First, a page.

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Media Theories for Section A, 1B

Theories for Section A, Question 1B of the A2 Media studies exam. Information from: http://getrevising.co.uk/revision-cards/media_theorists_7#1
by

Sarah Jane

on 5 June 2014

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Transcript of Media Theories for Section A, 1B

Media Theories for Section A, 1B
Critical Perspectives in Media, G325,
Narrative
By looking at existing folk tales, he identified a series of typical characters:
The hero
The Villain
The donor
The dispatcher
The false hero
The helper
The princess
Her father
Vladimir Propp
Todorov
Identified 5 stages of Equilibrium:
Equilibrium
Disruption of Equilibrium
Realisation of disruption
Attempt to repair disruption
Restoration of Equilibrium
Levi - Strauss: Binary Oppsites
Was a sturcturalist philosopher and looked at the world as a series of opposites. He called these Binary Opposites. These can be applied to characters, themes and symbolism.
Barthes
When a person reads a text, they are creating new meanings from the text iteself and from previous experiences of consuming similar texts. He called this 'Negotiated meaning'.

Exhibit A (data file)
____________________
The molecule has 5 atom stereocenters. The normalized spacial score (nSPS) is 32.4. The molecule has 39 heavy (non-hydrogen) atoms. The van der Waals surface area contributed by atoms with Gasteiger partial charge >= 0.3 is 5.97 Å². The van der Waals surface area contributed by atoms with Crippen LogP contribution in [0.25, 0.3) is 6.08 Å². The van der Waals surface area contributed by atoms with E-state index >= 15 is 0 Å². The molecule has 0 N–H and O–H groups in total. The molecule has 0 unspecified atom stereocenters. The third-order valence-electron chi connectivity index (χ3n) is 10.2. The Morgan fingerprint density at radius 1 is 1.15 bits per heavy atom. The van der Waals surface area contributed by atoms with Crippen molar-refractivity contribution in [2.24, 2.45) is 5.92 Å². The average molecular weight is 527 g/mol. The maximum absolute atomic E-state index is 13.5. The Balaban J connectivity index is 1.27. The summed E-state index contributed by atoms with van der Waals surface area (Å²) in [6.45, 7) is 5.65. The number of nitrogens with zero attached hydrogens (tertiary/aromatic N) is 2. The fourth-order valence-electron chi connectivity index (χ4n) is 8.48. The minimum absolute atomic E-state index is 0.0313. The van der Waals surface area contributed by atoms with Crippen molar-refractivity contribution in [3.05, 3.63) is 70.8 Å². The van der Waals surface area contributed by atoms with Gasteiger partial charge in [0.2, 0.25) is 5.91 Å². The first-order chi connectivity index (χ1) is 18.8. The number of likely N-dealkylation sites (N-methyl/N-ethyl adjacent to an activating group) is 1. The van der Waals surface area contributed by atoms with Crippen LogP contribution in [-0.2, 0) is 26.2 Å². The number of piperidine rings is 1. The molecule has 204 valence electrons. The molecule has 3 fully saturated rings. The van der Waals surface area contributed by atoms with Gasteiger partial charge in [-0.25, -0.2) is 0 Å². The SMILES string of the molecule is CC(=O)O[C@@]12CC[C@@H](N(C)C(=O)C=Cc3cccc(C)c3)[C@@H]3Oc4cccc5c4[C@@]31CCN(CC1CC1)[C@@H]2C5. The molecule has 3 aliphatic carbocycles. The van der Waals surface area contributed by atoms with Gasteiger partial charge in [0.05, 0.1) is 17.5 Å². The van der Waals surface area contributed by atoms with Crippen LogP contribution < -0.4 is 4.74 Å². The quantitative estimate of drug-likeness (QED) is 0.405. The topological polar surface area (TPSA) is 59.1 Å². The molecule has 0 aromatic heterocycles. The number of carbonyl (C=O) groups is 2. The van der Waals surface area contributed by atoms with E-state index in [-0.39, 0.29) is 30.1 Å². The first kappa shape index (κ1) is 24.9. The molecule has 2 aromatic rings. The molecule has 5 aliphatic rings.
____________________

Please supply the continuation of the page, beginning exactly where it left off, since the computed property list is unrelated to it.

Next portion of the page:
The enigma code refers to the hook or sense of mystery that attracts the reader in the first place. There are 2 codes:

The hermeneutic Code:
Any element of the story that is not fully explained and hence becomes a mystery to the reader. (Typically used to keep the audience guessing)
The Proarietic Code:
Builds on tension, referring to any other action or event that indicates something else is going to happen, and which hence gets the reader guessing as to what will happen next.
Media Representation
Richard Dyer
How we are seen determines how we are treated. How we treat others is based on how we see them. How we see them comes from representation.
Gauntlett
"Identities are not given, but are constructed and negotiated"
Walter Lippmann
Stereotypes allow us to categorise certain people or groups, we identify them through certain features, such as patterns of behaviour, clothes, patterns of speech.

In media texts, they are a constructed, and quite often an exaggerated version of 'Reality'.

They represent a dominant ideology of the producer.

Stereotypes in a media text allow the audience to make quick assumptions about their feelings for the character and their role.
Richard Dyer
Developed Lippmans definition of stereotypices by explaining how they have four functions:

An ordering process: